From outside the world of contracting looking in, the rates contractors charge seem steep. Imagine someone thinking about self-employment, wondering where to pitch their service. It’s possible that seeing those hourly rates would give them an inferiority complex.
Or that same contractor may have entered the market already, accepting a lower rate of pay. They may well wonder what it will take to earn the big bucks they see their peers pocketing.
But what if that same dude took their first contract at the top rate? Earning so much compared to their permie peers from the off can still lead to self doubt. Are they good enough to live up to their billing and deliver value to match the pay cheque?
Well, that’s what we’re going to question, here. Can you cut it in a world of big earnings, volatile markets and uncertain continuity of (self)employment?
How to be a contractor: thick skin essential
Self-employed contractors demand and command self-belief. They tell themselves that they can not only deliver, but do it better than anyone.
Whether the latter is true is open to conjecture. But that’s not the issue, here. Any type of self-employment can seem daunting for those who’ve worked for the man all their life.
For sole traders, they set up shop and provide goods or a service for an indefinite period. Freelancers are similar, hopping from short-term contract to short-term contract.
It’s not the same for contractors. They have set contracts, no guarantee of extensions and the responsibility of running a business. As such, there has to be a hat full of indisputable reasons why they should even bother.
The underlying factor that turns most people to contracting is earning potential. Combine that with the undeniable independence the lifestyle brings and the road to self-esteem has solid foundations.
So, let’s look at all the pros and cons of being a contractor and whether you’ve got the cojones to cut it.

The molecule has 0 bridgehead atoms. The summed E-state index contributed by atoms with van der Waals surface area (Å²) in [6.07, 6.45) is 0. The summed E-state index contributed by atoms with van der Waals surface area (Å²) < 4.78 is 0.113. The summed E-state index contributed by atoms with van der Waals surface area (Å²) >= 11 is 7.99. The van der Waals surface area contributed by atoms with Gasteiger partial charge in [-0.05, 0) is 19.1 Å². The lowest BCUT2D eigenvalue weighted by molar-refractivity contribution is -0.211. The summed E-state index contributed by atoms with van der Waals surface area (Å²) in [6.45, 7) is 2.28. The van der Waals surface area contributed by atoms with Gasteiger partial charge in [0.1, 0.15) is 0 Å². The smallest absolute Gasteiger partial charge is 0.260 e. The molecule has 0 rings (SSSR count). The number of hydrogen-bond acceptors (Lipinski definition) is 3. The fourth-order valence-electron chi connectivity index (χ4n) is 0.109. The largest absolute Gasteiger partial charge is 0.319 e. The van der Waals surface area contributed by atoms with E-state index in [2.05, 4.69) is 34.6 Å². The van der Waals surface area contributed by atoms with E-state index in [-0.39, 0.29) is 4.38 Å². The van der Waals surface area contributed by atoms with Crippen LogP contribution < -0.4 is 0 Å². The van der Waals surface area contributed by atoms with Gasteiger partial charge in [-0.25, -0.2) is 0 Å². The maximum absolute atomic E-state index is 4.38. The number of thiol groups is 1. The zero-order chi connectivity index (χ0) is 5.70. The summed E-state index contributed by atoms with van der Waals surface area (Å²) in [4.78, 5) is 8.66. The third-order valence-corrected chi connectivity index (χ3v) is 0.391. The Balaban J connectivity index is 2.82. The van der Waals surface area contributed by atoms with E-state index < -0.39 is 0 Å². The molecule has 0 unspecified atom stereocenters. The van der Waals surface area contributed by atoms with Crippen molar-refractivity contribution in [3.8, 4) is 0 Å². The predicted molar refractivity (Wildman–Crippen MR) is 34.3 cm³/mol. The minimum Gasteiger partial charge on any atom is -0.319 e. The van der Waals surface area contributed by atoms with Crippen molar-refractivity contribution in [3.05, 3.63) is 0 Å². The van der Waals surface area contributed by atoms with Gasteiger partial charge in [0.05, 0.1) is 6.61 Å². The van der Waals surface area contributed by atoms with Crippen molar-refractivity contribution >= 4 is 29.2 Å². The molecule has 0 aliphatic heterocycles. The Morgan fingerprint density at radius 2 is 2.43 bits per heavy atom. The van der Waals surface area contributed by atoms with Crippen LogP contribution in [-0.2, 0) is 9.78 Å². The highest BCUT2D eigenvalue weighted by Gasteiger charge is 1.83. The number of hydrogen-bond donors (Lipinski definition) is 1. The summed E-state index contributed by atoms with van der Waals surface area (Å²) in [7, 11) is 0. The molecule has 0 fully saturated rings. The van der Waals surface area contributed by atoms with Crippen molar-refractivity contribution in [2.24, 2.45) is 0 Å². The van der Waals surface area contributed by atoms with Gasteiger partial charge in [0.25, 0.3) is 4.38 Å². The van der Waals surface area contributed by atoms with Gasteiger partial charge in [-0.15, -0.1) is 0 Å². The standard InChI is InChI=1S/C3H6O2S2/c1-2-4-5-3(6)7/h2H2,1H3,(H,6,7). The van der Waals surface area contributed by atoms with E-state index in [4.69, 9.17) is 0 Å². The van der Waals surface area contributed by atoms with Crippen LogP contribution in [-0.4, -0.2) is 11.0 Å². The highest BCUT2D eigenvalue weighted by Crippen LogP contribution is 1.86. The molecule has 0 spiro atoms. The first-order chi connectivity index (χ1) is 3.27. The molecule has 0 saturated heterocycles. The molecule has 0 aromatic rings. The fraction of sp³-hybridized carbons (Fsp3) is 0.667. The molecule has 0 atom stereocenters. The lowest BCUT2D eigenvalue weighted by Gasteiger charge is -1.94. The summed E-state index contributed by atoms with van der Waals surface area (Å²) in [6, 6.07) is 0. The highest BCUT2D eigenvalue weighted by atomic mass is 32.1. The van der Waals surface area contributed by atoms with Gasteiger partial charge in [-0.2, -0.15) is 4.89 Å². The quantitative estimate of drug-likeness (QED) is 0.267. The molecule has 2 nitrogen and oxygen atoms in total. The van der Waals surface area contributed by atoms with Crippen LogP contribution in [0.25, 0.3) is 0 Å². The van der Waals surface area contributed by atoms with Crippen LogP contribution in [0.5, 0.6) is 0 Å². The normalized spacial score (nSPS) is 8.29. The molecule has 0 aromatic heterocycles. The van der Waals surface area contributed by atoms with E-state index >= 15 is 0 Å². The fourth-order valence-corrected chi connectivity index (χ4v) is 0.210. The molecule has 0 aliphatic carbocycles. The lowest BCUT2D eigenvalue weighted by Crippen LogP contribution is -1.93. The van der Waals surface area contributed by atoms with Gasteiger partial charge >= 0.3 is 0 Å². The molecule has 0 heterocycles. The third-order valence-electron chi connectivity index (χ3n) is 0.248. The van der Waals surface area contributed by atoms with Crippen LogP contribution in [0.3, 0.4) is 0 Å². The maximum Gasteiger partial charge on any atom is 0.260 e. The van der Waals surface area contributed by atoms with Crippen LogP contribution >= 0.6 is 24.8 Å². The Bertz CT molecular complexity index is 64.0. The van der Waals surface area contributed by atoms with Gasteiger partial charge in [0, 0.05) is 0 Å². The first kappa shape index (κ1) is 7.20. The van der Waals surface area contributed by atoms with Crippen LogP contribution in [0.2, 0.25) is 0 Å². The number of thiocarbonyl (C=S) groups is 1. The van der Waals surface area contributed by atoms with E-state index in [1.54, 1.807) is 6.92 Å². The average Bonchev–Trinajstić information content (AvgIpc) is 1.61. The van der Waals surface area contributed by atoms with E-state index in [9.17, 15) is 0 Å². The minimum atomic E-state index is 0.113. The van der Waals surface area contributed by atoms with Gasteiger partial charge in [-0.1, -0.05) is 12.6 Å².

How much do contractors earn? Really?
When companies need a hand to overcome a barrier that’s beyond their remit, wise CEOs ask for help. They realise that although the fix may be permanent, setting it up needn’t be.
Employing a contractor on a 3-, 6- or 12-month contract makes sense. The company doesn’t have to create a permanent employee record or associated administration. They have no commitment beyond the contract term.
As such, they’re willing to pay more than a permie’s going rate for that role. As the contractor, your depth of expertise and the nature of the project will determine how much more.
To make it worth their while, a contractor will charge a minimum of 50% more than a permie. That’s because their role isn’t bound by the 9-5.
Yes, those may be the hours they put in for the client. But there’s their own business aspect to consider, as well as the fees their accountant will charge.
If there’s no extension guarantee, they’re also on permanent lookout for their next contract. On top of all this uninvoicable time, they’ve got to market their business, too.
As a contractor, you must buckle yourself in for barren months, so setting aside a contingency fund is a must. This is especially true if you have secured bills like a mortgage or second charge loan to maintain.
Lenders will have forwarded you those funds based on your annualised contract figure. You can’t afford to jeopardise your status, for either your own livelihood’s sake or your credit rating.
Choosing a skill set; is yours suitable for contracting?
You may be a superb admin or PA. You could be the greatest Santa that ever there was. You are the salesman who could sell matches to the Devil himself. The problem is, those roles tend to be permanent or seasonal.
There’s nothing wrong with possessing that acumen, by any means. But as stand alone attributes, they’re perhaps not suited to contracting.